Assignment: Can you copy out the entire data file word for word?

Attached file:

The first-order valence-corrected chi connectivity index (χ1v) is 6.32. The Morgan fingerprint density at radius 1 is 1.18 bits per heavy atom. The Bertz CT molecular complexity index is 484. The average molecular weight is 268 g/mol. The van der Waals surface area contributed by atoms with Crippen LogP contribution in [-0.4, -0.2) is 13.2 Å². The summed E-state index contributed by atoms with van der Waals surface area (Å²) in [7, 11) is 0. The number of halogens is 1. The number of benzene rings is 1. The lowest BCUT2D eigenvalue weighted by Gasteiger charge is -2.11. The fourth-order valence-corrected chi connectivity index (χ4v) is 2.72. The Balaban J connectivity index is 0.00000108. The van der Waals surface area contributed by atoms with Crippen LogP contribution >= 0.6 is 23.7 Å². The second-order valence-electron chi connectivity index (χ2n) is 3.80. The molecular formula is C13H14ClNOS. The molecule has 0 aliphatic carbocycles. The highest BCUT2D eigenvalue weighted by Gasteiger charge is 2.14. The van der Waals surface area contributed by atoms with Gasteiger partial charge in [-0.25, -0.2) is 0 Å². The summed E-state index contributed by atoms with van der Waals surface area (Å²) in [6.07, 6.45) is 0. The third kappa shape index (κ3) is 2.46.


The first-order valence-corrected chi connectivity index (χ1v) is 6.32. The Morgan fingerprint density at radius 1 is 1.18 bits per heavy atom. The Bertz CT molecular complexity index is 484. The average molecular weight is 268 g/mol. The van der Waals surface area contributed by atoms with Crippen LogP contribution in [-0.4, -0.2) is 13.2 Å². The summed E-state index contributed by atoms with van der Waals surface area (Å²) in [7, 11) is 0. The number of halogens is 1. The number of benzene rings is 1. The lowest BCUT2D eigenvalue weighted by Gasteiger charge is -2.11. The fourth-order valence-corrected chi connectivity index (χ4v) is 2.72. The Balaban J connectivity index is 0.00000108. The van der Waals surface area contributed by atoms with Crippen LogP contribution >= 0.6 is 23.7 Å². The second-order valence-electron chi connectivity index (χ2n) is 3.80. The molecular formula is C13H14ClNOS. The molecule has 0 aliphatic carbocycles. The highest BCUT2D eigenvalue weighted by Gasteiger charge is 2.14. The van der Waals surface area contributed by atoms with Gasteiger partial charge in [-0.25, -0.2) is 0 Å². The summed E-state index contributed by atoms with van der Waals surface area (Å²) in [6.07, 6.45) is 0. The third kappa shape index (κ3) is 2.46.